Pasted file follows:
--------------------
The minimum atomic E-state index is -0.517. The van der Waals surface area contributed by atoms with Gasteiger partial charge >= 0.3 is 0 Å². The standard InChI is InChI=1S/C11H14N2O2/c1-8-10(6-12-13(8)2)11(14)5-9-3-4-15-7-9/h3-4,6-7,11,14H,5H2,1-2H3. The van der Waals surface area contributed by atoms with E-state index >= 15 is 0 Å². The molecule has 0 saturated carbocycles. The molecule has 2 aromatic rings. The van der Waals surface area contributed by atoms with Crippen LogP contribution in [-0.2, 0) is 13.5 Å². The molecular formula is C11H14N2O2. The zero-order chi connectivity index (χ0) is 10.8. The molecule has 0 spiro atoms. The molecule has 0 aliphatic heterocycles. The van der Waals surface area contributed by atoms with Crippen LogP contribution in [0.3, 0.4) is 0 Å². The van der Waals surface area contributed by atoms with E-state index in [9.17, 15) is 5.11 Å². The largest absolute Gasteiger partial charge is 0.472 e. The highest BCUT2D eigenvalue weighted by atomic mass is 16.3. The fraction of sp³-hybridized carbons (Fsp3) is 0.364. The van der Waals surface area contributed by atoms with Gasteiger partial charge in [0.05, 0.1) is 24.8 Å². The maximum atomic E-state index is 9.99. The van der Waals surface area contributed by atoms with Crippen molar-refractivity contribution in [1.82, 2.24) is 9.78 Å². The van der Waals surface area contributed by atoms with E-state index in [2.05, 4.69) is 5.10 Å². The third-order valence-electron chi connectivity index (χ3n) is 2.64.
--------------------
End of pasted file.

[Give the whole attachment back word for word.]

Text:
The minimum atomic E-state index is -0.517. The van der Waals surface area contributed by atoms with Gasteiger partial charge >= 0.3 is 0 Å². The standard InChI is InChI=1S/C11H14N2O2/c1-8-10(6-12-13(8)2)11(14)5-9-3-4-15-7-9/h3-4,6-7,11,14H,5H2,1-2H3. The van der Waals surface area contributed by atoms with E-state index >= 15 is 0 Å². The molecule has 0 saturated carbocycles. The molecule has 2 aromatic rings. The van der Waals surface area contributed by atoms with Crippen LogP contribution in [-0.2, 0) is 13.5 Å². The molecular formula is C11H14N2O2. The zero-order chi connectivity index (χ0) is 10.8. The molecule has 0 spiro atoms. The molecule has 0 aliphatic heterocycles. The van der Waals surface area contributed by atoms with Crippen LogP contribution in [0.3, 0.4) is 0 Å². The van der Waals surface area contributed by atoms with E-state index in [9.17, 15) is 5.11 Å². The largest absolute Gasteiger partial charge is 0.472 e. The highest BCUT2D eigenvalue weighted by atomic mass is 16.3. The fraction of sp³-hybridized carbons (Fsp3) is 0.364. The van der Waals surface area contributed by atoms with Gasteiger partial charge in [0.05, 0.1) is 24.8 Å². The maximum atomic E-state index is 9.99. The van der Waals surface area contributed by atoms with Crippen molar-refractivity contribution in [1.82, 2.24) is 9.78 Å². The van der Waals surface area contributed by atoms with E-state index in [2.05, 4.69) is 5.10 Å². The third-order valence-electron chi connectivity index (χ3n) is 2.64.